Location: Barclays Center
TV: YES Network
The Miami Heat and Brooklyn Nets were, at one point, tumbling along at the same pace in the Eastern Conference standings, and the former’s 9-19 record was marginally better than Brooklyn’s 7-19 mark. However, that seems like ages ago considering where the Nets are right now as Brooklyn has been bludgeoned to the cellar with a 2-16 record since mid-December. Miami had been relatively close until a recent four-game winning streak, all capped off by a Dion Waiters buzzer-beating three-pointer against the league-juggernaut Golden State Warriors on Monday. The Nets most recent victory was an offensive explosion last Friday against the Pelicans where Brooklyn scored 143 (!) in a 29-point blowout win. That ended an 11-game losing streak for the lowly Nets and they’ve since started a 2-game losing streak — it was good while it lasted, right?
Brooklyn played host to the San Antonio Spurs Monday night and even without Kawhi Leonard, Pau Gasol, and Tony Parker, the Nets stood no chance, dropping a 112-86 snoozer. Brooklyn couldn’t contain Patty Mills (20 points in 20 minutes) or LaMarcus Aldridge (16 points in 19 minutes) and continued to look outclassed even with San Antonio missing their best player and starting point guard. Brooklyn, as currently composed, doesn’t stack up to an actual contender’s bench even when missing four key contributors. Harrowing.
Isaiah Whitehead was the Nets’ leading scorer with 19 off the bench, the performance, of course, came on the heals of the news that Jeremy Lin would miss another 3-5 weeks due to a setback with his hamstring. Elsewhere, Spencer Dinwiddie chipped in 13 points off 6-9 shooting to go along with 2 assists and a turnover. It’s at least encouraging to see the Nets exhibit some semblance of depth at the point guard spot with Lin out for the foreseeable future.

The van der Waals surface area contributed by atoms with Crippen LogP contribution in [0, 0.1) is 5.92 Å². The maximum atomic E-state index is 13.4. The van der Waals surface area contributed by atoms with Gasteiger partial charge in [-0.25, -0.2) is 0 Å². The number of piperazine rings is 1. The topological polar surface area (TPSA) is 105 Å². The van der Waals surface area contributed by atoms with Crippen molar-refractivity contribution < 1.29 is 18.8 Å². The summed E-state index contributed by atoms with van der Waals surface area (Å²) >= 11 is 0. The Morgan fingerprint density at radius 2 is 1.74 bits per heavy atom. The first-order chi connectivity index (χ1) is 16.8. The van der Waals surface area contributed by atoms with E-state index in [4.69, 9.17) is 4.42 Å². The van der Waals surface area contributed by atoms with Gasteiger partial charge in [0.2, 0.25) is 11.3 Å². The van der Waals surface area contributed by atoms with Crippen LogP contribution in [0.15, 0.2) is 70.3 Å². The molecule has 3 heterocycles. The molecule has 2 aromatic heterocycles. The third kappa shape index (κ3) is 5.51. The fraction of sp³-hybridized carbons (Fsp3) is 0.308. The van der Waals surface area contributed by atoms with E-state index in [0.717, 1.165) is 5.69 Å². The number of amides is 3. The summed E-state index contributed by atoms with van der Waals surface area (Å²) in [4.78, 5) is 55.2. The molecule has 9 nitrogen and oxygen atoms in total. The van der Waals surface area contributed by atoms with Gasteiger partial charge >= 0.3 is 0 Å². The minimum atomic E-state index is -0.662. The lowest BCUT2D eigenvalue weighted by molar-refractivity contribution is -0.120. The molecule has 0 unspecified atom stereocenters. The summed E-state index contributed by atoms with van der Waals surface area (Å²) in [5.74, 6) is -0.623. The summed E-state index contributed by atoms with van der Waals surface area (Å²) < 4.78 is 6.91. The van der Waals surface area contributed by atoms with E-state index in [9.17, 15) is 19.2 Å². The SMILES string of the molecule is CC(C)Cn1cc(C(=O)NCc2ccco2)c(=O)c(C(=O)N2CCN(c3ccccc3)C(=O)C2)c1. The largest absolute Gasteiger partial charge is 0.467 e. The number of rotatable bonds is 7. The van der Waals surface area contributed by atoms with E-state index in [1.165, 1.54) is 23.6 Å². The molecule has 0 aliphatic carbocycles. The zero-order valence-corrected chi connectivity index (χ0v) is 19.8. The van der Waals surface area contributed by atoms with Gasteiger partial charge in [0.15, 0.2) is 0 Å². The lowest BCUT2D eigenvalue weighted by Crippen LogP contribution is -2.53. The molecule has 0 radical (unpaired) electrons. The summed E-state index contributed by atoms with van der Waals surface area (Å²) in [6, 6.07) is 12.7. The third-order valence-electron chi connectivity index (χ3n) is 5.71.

Miami comes into the contest red-hot and they’ve knocked off four straight opponents, two of them viable contenders in the Western Conference. The Heat’s victory against the Houston Rockets kick-started the win streak and it culminated with Waiters’ heroics just a few days ago. Their next six games are all against Eastern Conference opponents, so if they want to make a playoff push this season, it might have to happen now for Miami.
3 Things to Watch for in Nets-Heat:
1. Waiters Island
Dion Waiters has shouldered the load for Miami with two 33-point games in their last two victories. After the win against the Warriors he proclaimed, “this is my city.” While he may have been living in the moment — hey, does he not remember a guy named Dwyane Wade? — the Heat have been his team the last two games and he should continue to see the lion’s share of the responsibilities tonight. The Nets will hope to slow down the surging Waiters with Rondae Hollis-Jefferson and Randy Foye, who have been getting most of the burn at the 2 for Kenny Atkinson.
2. Brook? Bojan?
The Nets’ two top guns contributed very little during Monday’s blowout loss to the Spurs’ second stringers. Lopez scored 12 points but grabbed just 4 boards in 19 minutes. Bogdanovic scored just 5 points, well below his season average of 14. These two serve as the Nets’ offensive backbone as well as the team’s top two trade candidates. Whether or not these two are long term fits in Brooklyn, they need to play well. With the trade deadline about a month away, they could benefit from a string of nice efforts starting tonight against Miami.
3. Matchup Nightmare: Hassan Whiteside
At 7’0, Hassan Whiteside is the kind of dominant glass-eating center that can absolutely doom the Nets. Whiteside ranks first in the NBA in rebounding (14.2) and the Nets’ best rebounder is the 6’8 Trevor Booker. Nobody on the Nets stacks up physically to the hulking center, opening the door for what could be a massive night for the 100 million dollar man. Whiteside is the kind of building block the Nets would love to have and his ability to dominate games with his size is something that cannot be taught. If Sean Marks can land his own D-Leaguer-turned-superstar, perhaps the Nets can turn around their fortunes sooner rather than later.